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Did Americans Travel Less During Thanksgiving Due To COVID Concerns?

KEY POINTS

  • Airline travel for Thanksgiving weekend was down 60% compared to last year, with 1.2 million flying Sunday despite CDC warnings, leaving airlines and public health officials with conflicting interpretations
  • Public health officials have begged Americans not to fly home during the most severe COVID-19 month on record
  • Meanwhile airlines lamented the low numbers, revising revenue projections down and warning that the industry would not recover linearly

Data from the TSA indicates that millions of Americans flew home for Thanksgiving despite frantic warnings from health officials desperate to stop the oncoming wave of resultant deaths. The overall reduction of 60%, however, was less than the floundering airline industry had been hoping for, reports CNBC.

Numbers leading up to Thanksgiving suggested that many people were ignoring CDC recommendations and flying home to their family during a rapidly worsening second wave of COVID-19. More than 984,000 people traveled the weekend before Thanksgiving, just over 1 million less than before that pandemic but undoubtedly far more than health officials had hoped.

Easyjet planes stand idle as the company reported its first ever annual loss due to the coronavirus pandemic Easyjet planes stand idle as the company reported its first ever annual loss due to the coronavirus pandemic Photo: AFP / Odd ANDERSEN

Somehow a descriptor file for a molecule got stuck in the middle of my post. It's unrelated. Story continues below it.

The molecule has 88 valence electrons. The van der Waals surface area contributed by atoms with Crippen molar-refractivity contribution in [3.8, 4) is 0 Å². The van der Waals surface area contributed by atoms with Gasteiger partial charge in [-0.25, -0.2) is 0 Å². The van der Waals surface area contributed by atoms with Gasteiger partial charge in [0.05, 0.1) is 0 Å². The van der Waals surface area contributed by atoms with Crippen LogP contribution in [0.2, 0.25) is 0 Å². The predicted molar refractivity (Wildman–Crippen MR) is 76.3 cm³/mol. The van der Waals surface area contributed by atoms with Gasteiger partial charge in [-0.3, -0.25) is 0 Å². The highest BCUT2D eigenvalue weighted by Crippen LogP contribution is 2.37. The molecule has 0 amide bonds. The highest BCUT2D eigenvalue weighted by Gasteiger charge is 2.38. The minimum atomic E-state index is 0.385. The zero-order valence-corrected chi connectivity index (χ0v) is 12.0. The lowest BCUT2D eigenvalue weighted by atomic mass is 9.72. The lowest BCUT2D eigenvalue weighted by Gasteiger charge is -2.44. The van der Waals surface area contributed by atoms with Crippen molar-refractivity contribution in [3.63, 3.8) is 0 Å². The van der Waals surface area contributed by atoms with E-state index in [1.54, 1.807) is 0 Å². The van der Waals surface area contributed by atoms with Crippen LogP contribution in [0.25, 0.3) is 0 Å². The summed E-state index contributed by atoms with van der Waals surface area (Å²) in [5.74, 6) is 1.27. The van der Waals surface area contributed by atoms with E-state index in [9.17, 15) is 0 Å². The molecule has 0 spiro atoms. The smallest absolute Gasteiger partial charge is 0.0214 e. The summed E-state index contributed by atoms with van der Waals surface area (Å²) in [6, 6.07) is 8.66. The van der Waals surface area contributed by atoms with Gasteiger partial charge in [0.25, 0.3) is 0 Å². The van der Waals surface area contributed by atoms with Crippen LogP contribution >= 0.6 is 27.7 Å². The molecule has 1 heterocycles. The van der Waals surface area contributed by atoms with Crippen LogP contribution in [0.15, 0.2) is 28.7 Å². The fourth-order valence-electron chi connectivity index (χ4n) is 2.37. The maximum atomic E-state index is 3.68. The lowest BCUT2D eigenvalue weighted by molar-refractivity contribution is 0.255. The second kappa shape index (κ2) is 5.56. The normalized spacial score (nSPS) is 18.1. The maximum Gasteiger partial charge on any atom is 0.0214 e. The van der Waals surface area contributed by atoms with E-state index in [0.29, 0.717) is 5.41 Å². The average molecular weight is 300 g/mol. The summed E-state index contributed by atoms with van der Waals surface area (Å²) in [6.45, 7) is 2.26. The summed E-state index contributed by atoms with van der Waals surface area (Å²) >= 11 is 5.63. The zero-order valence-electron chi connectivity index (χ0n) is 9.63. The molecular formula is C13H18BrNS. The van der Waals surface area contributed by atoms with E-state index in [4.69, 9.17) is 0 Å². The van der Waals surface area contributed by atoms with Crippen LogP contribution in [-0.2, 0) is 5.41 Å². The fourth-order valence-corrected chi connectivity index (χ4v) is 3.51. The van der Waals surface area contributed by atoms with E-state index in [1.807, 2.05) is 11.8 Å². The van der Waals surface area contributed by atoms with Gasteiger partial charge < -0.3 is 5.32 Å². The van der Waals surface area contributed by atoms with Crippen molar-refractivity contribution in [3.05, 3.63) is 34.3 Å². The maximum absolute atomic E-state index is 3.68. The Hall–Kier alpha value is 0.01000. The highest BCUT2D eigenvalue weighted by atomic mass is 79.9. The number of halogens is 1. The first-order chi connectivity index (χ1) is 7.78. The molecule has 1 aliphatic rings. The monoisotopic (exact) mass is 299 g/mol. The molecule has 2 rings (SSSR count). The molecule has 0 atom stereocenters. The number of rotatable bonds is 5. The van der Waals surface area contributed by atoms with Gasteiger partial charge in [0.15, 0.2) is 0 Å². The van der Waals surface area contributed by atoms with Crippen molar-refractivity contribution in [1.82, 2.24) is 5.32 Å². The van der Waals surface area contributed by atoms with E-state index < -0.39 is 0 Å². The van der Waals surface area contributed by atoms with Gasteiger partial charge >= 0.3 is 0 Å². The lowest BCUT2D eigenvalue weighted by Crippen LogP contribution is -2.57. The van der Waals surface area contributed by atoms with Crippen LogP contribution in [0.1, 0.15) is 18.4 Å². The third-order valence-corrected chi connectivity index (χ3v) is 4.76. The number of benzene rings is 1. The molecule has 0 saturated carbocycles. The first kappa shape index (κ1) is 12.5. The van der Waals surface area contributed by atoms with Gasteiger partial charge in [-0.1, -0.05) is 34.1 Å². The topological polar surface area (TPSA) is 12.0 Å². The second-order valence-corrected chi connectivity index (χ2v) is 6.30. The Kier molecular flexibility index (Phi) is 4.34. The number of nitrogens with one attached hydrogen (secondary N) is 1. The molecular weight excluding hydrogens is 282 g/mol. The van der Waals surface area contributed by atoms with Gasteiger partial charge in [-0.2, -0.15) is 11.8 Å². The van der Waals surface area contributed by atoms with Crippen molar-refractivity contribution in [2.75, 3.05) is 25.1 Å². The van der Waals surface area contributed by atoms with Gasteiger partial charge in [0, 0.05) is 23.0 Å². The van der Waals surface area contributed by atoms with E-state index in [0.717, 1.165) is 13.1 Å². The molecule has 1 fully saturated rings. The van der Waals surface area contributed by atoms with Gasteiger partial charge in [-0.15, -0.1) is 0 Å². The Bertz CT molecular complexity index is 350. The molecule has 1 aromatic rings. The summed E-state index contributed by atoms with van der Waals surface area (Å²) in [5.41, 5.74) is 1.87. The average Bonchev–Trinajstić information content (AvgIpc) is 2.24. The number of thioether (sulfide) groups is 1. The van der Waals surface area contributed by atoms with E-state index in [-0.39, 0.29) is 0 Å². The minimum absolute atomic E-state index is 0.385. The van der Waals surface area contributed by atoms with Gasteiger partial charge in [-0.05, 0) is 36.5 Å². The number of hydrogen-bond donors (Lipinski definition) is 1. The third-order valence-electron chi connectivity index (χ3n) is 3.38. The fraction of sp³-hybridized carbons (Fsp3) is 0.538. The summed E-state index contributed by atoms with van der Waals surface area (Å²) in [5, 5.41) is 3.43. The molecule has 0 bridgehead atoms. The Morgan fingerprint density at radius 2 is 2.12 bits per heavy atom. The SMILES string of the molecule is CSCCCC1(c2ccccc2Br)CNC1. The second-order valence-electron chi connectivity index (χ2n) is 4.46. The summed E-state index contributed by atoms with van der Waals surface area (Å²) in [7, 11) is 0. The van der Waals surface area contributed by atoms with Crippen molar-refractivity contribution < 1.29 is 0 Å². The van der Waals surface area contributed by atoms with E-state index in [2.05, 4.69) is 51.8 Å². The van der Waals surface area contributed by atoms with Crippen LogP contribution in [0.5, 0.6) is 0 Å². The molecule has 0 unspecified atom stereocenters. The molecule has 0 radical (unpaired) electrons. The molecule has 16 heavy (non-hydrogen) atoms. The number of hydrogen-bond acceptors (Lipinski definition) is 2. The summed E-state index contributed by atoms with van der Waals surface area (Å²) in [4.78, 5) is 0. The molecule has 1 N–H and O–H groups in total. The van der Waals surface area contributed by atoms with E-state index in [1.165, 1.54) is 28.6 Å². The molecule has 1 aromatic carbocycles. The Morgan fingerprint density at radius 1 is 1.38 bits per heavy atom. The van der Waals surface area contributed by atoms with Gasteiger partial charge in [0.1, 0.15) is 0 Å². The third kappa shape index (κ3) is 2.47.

Those working to halt the pandemic were clear about the risks of holiday travel. The CDC released recommendations that people find alternatives to in-person visits, but some doctors put it in starker terms.

“The tragedy that could happen from coming together is one of your family members could end up hospitalized and severely ill, or dying. We don’t want to see that happen,” said Dr. Henry Walke, the CDC’s COVID-19 incidents manager.

Despite these warnings, and cautions that airport COVID-19 screenings wouldn’t do much to contain the spread of the virus, 1.2 million people flew on Sunday alone. That’s a significant drop from last year’s 2.9 million. 

The airline industry was also displeased but for very financial reasons. The lackluster showing compared to last year meant that airlines fell short in an important travel period. Despite their preparations and the disappointing turnout, the surge was still enough to force Delta Air Lines to cancel hundreds of flights due to a lack of pilots with American and United compensating their employees to entice them into extra work.

Some airlines scaled back projections, with JetBlue Airways shifting profit expectations down a further 5% to show a 70% loss in fourth-quarter revenue. Projected cash losses per day rose $2 million from $4-6 million to $6-8 million.

“Booking trends remain volatile and the company continues to believe demand and revenue recovery will be non-linear through the fourth quarter and beyond,” read a Jet Blue securities filing. 

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